Haddock History, Family Crest & Coats of Arms

The origins of the Haddock name come from when the Anglo-Saxon tribes ruled over Britain. The name Haddock was originally derived from a family having lived in the settlement of Haydock in the parish of Winwick in Lancashire. The name, pronounced Haddock, belongs to the large category of Anglo-Saxon habitation names, which are derived from pre-existing names for towns, villages, parishes, or farmsteads.

Early Origins of the Haddock family

The surname Haddock was first found in Lancashire at Haydock, a township, in the parish of St. Thomas in Ashton-in-Makerfield, union of Warrington, hundred of West Derby. "The manor was held jointly by the families of Holland and Haydock, so long as the former had any estates in Lancashire. In the reign of Edward III., Gilbert de Eydock, or Haidoc, had a licence for imparking Haydock; and from this feudal proprietor descended Sir Gilbert de Haydock, whose daughter and heiress married Sir Peter Legh, of Lyme, ancestor of Thomas Legh, Esq., of Lyme Hall, Cheshire, the present lord of the manor and owner of the whole property. " [1]

Early rolls confirmed this early homestead for the family. The Placita de Quo Warranto, temp. Edward I-III listed "Henry de Haydok, Lancashire, 20 Edward I" (during the twentieth year of King Edward I's reign.) [2] Gilbert de Eydock, or Haidoc; and Gilbert de Haydock, 1330, were listed 23 Edward III. [3]

The Lancashire Feet of Fines recorded Edmund de Haydok, 1339. [4]

"The Haydocks, who are most numerous in the Blackburn district, take their name from the township of Haydock. An old gentle family of this name held the manor of Hesandford or Pheasantford in the 16th, 17th, and 18th centuries; there were four generations of Simon Haydocks. James Haydock was a Liverpool bailiff in 1507; and there was a Sir Gilbert de Haydock of this county in the time of Henry V." [5]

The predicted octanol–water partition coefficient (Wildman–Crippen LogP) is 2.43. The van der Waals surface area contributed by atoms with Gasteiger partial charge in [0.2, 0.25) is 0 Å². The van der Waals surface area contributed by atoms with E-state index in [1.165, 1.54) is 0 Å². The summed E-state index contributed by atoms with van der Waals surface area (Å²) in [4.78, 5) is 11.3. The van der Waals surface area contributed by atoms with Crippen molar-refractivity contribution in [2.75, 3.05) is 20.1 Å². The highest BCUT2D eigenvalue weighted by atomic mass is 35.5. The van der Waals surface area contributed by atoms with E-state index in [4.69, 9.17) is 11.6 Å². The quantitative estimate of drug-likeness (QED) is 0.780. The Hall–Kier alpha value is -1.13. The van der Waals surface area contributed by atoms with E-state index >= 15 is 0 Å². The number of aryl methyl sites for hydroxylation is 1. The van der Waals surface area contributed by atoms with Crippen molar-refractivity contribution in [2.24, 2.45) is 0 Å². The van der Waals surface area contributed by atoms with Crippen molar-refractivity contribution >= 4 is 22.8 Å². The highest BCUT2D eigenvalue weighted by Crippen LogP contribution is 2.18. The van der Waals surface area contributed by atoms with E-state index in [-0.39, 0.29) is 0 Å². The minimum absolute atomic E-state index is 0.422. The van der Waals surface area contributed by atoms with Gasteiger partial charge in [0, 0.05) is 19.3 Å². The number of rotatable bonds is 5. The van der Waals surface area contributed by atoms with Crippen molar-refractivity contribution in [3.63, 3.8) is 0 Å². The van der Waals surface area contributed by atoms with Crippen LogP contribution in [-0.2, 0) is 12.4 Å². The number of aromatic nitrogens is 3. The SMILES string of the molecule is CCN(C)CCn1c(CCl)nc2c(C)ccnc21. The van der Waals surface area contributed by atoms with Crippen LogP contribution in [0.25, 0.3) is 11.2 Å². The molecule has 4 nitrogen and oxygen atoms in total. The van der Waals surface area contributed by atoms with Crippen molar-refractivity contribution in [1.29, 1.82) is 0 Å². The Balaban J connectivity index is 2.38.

Early History of the Haddock family

This web page shows only a small excerpt of our Haddock research. Another 93 words (7 lines of text) covering the years 1212, 1570, 1562, 1537, 1552, 1605, 1552, 1605, 1588, 1590, 1644, 1696, 1644, 1629, 1714, 1690, 1686, 1746, 1690, 1800 and are included under the topic Early Haddock History in all our PDF Extended History products and printed products wherever possible.

Haddock Spelling Variations

Before English spelling was standardized a few hundred years ago, spelling variations of names were a common occurrence. Elements of Latin, French and other languages became incorporated into English through the Middle Ages, and name spellings changed even among the literate. The variations of the surname Haddock include Haydock, Haddock, Hadock and others.

Early Notables of the Haddock family (pre 1700)